Making The Most Of Your Money

Making The Most Of Your Money

Who Claims The Personal Exemption For A Working College-Age Dependent?

by Glen Robinson

At age 19, children generally become ineligible to be claimed as a dependent on the tax return of a parent. An exception to the general rule applies to full-time college students. Parents with a child in college may be able to claim the child as a dependent if the child is under age 24 at the end of the tax year. Even if a working student files a separate tax return, there is still only one sole personal exemption for the child that can be claimed on one of the two returns.

To be claimed as a dependent, a college student must attend a qualifying educational institution on a full-time basis for at least five months out of the year. A qualifying institution is a technical school, college, or university that is eligible to participate in a federal loan program administered by the U.S. Department of Education. The other basic requirements for claiming a dependent also apply to college students.

Residency requirement

Your child must reside with you for over half the year. However, time spent away at school may be considered temporary. As long as your home serves as your child's legal domicile for over half the year, the residency requirement is satisfied. If your child is employed, earnings applied toward their own support may affect their dependency status.

Support requirement

Some students provide a portion of their own support by working. To claim a person as a dependent, that individual must not have provided over half of their own support. If the support test is met and you are eligible to claim a student on your own tax return,  the income tax status of your child becomes affected.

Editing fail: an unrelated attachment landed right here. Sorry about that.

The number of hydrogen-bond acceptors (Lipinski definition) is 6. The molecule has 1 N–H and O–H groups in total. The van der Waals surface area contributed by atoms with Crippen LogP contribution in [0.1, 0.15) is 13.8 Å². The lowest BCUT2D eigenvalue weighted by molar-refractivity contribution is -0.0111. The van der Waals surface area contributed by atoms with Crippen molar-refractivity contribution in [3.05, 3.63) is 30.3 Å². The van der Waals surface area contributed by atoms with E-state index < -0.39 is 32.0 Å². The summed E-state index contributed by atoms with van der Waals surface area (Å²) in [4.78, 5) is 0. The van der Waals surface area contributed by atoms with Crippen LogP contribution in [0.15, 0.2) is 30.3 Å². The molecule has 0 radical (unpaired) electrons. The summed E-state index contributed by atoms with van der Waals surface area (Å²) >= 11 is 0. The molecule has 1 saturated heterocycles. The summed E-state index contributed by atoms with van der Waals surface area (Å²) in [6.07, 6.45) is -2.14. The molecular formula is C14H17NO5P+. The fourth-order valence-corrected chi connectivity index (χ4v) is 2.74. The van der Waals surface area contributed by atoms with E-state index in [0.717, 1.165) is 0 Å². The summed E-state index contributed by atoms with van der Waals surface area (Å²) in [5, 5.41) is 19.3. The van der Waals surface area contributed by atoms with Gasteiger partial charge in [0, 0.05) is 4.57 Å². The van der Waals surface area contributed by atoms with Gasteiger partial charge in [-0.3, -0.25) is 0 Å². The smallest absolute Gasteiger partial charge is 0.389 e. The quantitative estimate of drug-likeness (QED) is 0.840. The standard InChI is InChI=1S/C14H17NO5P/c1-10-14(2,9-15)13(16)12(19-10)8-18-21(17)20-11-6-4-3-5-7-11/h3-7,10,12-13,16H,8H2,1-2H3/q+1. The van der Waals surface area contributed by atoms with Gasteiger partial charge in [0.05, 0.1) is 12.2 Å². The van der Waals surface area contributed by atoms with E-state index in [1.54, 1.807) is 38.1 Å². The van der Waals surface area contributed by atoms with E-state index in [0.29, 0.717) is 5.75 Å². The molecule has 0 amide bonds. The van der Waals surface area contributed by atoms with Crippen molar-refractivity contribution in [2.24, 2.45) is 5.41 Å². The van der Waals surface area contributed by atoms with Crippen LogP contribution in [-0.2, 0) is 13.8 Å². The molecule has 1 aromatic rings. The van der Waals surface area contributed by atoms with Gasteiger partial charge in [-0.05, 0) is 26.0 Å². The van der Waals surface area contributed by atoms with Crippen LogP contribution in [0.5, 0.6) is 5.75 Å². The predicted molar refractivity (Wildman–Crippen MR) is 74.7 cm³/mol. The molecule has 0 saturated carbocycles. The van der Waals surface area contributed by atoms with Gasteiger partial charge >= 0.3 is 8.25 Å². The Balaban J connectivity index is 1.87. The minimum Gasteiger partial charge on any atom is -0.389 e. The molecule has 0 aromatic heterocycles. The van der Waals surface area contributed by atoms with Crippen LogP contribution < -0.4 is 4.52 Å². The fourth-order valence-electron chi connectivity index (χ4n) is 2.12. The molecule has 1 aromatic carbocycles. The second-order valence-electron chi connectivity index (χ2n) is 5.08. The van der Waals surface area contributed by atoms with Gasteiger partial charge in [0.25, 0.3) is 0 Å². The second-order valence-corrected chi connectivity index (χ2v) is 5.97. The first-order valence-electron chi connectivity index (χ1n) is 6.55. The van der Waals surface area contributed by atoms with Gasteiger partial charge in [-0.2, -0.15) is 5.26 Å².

Only one personal exemption allowed

Typical tax filers are able to reduce their taxable income by both a standard deduction amount and a personal exemption amount. The standard deduction amount is based on filing status, and the personal exemption is a fixed amount allowed for each person listed on the return. If you are eligible to claim your child as a dependent, the child is not allowed to claim their own personal exemption.

Even though a dependent can usually take their own standard deduction, their taxable income cannot be reduced by their personal exemption. College-age tax filers are sometimes surprised to learn that their taxable income is higher than expected due to losing their personal exemption. However, families usually fare better overall when the parent claims the child as a dependent.

Other tax benefits may arise due to the inclusion of a dependent child on your tax return. Despite their maturity, college-age dependents might still qualify you for the earned income credit. Communication is key to ensuring that your college-age children understand how your tax return may affect their tax status. Contact a tax service company like Tri Check Inc for more specific advice on tax preparation.


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Making The Most Of Your Money

When it comes down to it, most of us could manage our money a little bit better. I found myself in this boat a few years ago, when I realized that I was almost broke because of my poor spending habits. I was tired of being constantly out of money, and it felt like I was drowning in debt. I knew that I wanted something to change, so I started focusing on making the most out of my money. I spent a lot of time completely overhauling my budget, and it really made a great difference in my personal life. I realized that I had a lot more money, and that I wasn't as stressed about finances all of the time. Check out my blog!

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